Relationships and Business Schools

Business schools aren’t the best places to meet a partner because they have more students than other schools. According to some reports, the average student at business school is 27 years old. However, most students in professional schools are in their early twenties. Twenty one is the average age for first-year students.

One third of students attending business school are married or involved in serious relationships. Going to business school can often be a major life change. It is not uncommon to have two jobs with two pay checks and now only one. This can put a strain on the family’s budget, especially if you add children.

Students can get more money by applying for scholarships, bursaries and student loans. However, even these aren’t guaranteed. Plus, there’s the emotional rollercoaster of uncertainty about whether the student will be eligible.

Research shows that the first year of a degree is the most difficult for relationships. This is due to the fact that there is only half the amount of money and the 24 hour nature of the full-time MBA program. The problem with going back to college is the after-class pub crawls and the return at 2 a.m. This can be very stressful for relationships. It is not uncommon for adults to revert to their early 20’s attitudes and fall into the “meeting with the boys after a late-night basketball game and a beer” mentality. This is often a problem for the partner who stays at home with the kids and brings in the paycheck. This is why an MBA is often called the “Divorce Degree”.

Many times, the support partner, particularly women, enters the first year believing that the lifestyle change of their spouse returning to school full-time will make them happier in the long term. They will also accept the inconveniences that come with a spouse returning to school. They may have to move to a different city, lose their friends, or spend less time together.

This can lead to anger and depression, as their lives are put on hold while their partner’s live goes full throttle ahead. This can lead to jealousy over the exciting new school. It is easy to see how the partner who stays at home with their children and goes to work full-time feels compared to his peers who are learning, traveling, or taking exciting courses. They will often worry about their partner’s new peers who are more attractive and outgoing than the one staying home with the children and changing diapers.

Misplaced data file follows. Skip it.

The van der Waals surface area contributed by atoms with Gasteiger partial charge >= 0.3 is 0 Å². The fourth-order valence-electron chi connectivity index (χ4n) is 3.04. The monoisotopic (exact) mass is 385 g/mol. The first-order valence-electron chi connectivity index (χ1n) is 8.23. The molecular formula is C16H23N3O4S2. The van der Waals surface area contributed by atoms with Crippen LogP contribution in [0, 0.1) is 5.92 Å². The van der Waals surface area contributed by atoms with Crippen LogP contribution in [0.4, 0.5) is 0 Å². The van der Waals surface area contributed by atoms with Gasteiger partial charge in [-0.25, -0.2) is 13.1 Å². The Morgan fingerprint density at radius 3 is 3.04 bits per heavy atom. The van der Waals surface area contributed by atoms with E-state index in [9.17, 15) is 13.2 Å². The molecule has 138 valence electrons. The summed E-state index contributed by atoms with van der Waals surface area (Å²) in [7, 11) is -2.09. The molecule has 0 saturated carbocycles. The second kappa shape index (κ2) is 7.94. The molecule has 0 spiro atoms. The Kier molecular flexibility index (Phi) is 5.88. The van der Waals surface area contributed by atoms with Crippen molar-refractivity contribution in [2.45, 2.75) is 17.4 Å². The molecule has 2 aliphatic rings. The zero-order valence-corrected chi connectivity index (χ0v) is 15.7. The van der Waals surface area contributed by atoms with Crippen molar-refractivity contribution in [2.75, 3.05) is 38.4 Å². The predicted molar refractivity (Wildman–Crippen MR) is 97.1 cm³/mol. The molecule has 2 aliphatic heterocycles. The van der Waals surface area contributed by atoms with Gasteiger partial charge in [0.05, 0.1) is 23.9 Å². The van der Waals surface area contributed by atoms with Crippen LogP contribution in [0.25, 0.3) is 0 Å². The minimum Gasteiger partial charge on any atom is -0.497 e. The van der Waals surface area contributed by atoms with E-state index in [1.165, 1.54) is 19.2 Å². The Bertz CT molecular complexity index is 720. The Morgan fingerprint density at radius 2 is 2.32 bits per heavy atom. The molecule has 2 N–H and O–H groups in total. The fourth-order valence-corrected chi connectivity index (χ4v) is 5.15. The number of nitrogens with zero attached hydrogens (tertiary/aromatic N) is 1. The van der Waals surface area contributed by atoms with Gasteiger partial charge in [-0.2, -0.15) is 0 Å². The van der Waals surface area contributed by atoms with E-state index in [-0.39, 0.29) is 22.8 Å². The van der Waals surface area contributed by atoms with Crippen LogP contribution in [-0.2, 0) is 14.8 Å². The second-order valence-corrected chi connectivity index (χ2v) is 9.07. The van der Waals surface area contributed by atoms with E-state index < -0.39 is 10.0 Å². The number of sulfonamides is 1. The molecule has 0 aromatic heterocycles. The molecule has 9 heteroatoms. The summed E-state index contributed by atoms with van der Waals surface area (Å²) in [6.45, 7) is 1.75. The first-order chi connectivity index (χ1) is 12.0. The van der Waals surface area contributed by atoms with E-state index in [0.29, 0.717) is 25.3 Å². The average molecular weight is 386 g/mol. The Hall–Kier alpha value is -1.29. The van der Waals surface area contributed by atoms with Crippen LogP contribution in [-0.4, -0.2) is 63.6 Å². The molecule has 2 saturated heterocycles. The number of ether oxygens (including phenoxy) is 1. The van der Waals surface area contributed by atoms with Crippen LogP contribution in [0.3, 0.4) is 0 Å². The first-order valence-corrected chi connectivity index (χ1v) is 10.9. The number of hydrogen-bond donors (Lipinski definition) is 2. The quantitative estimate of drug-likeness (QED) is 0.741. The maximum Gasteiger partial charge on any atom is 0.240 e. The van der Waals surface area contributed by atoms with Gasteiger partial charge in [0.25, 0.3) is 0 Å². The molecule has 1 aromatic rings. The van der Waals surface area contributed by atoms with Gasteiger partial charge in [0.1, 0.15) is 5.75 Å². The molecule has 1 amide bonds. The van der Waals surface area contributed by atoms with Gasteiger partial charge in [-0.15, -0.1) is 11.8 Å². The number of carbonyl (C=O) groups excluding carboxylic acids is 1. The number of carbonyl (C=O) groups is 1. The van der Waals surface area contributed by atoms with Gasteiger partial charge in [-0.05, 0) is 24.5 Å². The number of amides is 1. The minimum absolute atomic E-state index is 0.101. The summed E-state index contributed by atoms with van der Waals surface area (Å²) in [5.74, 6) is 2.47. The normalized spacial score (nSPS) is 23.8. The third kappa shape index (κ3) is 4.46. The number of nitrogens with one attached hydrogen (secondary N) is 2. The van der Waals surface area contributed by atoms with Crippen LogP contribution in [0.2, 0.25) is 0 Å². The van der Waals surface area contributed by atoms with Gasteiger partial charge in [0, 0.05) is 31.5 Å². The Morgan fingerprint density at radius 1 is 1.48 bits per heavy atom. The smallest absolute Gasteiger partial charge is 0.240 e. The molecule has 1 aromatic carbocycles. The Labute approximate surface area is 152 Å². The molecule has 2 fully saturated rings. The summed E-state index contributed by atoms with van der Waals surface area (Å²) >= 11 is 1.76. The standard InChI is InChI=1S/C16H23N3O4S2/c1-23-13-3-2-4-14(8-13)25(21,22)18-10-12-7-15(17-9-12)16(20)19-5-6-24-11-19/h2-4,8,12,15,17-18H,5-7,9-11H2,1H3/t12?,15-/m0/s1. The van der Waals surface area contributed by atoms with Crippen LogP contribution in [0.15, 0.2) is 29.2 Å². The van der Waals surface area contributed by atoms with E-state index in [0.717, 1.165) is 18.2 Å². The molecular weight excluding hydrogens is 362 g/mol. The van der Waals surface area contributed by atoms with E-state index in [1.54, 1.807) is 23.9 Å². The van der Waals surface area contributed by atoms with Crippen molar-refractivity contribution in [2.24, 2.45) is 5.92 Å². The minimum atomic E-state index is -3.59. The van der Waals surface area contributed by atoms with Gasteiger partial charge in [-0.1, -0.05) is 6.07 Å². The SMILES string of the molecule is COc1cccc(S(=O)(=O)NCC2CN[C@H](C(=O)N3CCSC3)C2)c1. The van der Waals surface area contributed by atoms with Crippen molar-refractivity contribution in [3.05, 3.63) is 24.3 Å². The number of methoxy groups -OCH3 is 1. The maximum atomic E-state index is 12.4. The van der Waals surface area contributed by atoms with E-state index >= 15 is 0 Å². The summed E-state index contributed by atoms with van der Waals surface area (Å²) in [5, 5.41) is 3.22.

It may seem like the partner working with you is the only one feeling this way. However, there are ways to alleviate and diffuse the frustrations associated with this lifestyle change. Communication is the most important thing on your list of “to-do” things. Prior to school, partners had been used to seeing each others every day and shared common interests.

Many couples reserve one night per week for a date. This allows them to re-bond and discuss their week. It ensures that each partner knows what the other is up to and makes them feel less alone. You can also schedule a time to enjoy a hobby or sport together. A common activity is for the partner to get involved in school-related activities. Most schools offer many activities that are suitable both for working partners.

It is important to ensure that your partner stays at home and sets goals independent of the partner who attends school full-time. This will increase self-worth and help to dispel feelings such as jealousy and inadequacy.

Going back to school for a MBA can cause stress in a relationship. However, if you are able to communicate and continue to enjoy the time you have together, it doesn’t have to be the end. It can actually be the beginning of something new.